Congratulations to Georgia Brown Elementary School in Paso Robles, CA for completing the Gateway to Green Schools Program! To celebrate this achievement, they held a school carnival filled with fun carnival games, face painting, and cotton candy as well as interactive lessons in recycling, composting, and gardening. During the celebration, Georgia Brown was presented with their $500 grant check for completing Gateway to Green Schools. Georgia Brown is looking to use the grant to invest in on-site rainwater catchment in hopes of reducing their impact on the growing water shortage in Paso Robles. Together, we can make sustainable communities available to everyone within this generation.

Source: USGBC California Central Coast

Santa-Barbara-beauty

Pacific Regional Summit a Great Big Gaucho Hit

Santa-Barbara-beautysanta_barbara_bayWINTER_3Winter_Hall_2_lightenedtif

There is always something special about a gathering of the USGBC tribe, and this past weekend’s Pacific Region Summit was no exception. In fact, it was exceptional. Chapter leaders from California, Nevada and Hawaii, met with each other and Doug Widener and Ryan Snow of USGBC’s Community and addressed the subject of Chapter rejuvenation, sharing successes (NCC’s Building Health Initiative, San Diego’s GAP program, C4’s Smart Trailer and Inland Empire’s Workforce Training Program) and digging into areas needing attention (volunteer burnout, member engagement, innovative fundraising strategies).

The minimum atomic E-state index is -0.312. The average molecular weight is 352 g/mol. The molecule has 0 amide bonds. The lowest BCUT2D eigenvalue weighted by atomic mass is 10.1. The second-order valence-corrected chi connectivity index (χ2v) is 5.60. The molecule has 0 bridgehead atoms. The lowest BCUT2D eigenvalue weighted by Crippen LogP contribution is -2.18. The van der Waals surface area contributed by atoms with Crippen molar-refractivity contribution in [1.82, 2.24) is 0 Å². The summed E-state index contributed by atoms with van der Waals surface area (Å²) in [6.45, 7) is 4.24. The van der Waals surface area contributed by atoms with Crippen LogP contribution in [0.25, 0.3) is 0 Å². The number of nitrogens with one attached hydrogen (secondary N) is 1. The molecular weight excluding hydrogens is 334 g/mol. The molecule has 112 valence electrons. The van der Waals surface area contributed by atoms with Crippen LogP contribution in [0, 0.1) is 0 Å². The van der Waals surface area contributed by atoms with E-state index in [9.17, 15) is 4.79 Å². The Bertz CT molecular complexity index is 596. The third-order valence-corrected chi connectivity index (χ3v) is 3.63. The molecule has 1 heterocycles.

After an ice-breaking round of Pecha Kucha presentations Friday night, attendees were treated by a talk by Patagonia’s “Chief Story Teller” Vincent Jackson on sustaining and embedding moral responsibility throughout a business. The full Saturday program on the wonderful Woodmont College campus featured Host/MC Paul Poirier highlighting Santa Barbara’s environmental history from the great oil spill onward, USGBC leader extraordinaire Kevin Hydes keynote relating twenty years of USGBC to present day issues, greetings from Santa Barbara Mayor Helene Schneider and a multi-threaded USGBC California advocacy briefing.

With occasional breaks to enjoy the great weather, Saturday’s session continued with a number of presentations and  involved group discussion around more fully realizing USGBC’s transformative mission and vision. Safe to say that all who attended (and all were sad that organizers Lorraine Alexander and  Marc Costa were called away to other coasts, countries and circumstances) came away with much warmth…for the people “on the phone” they are aligned with throughout the Pacific and the country, from the spectacular weather and from the renewed enthusiasm that comes from added perspective and personal interaction with so many stellar people.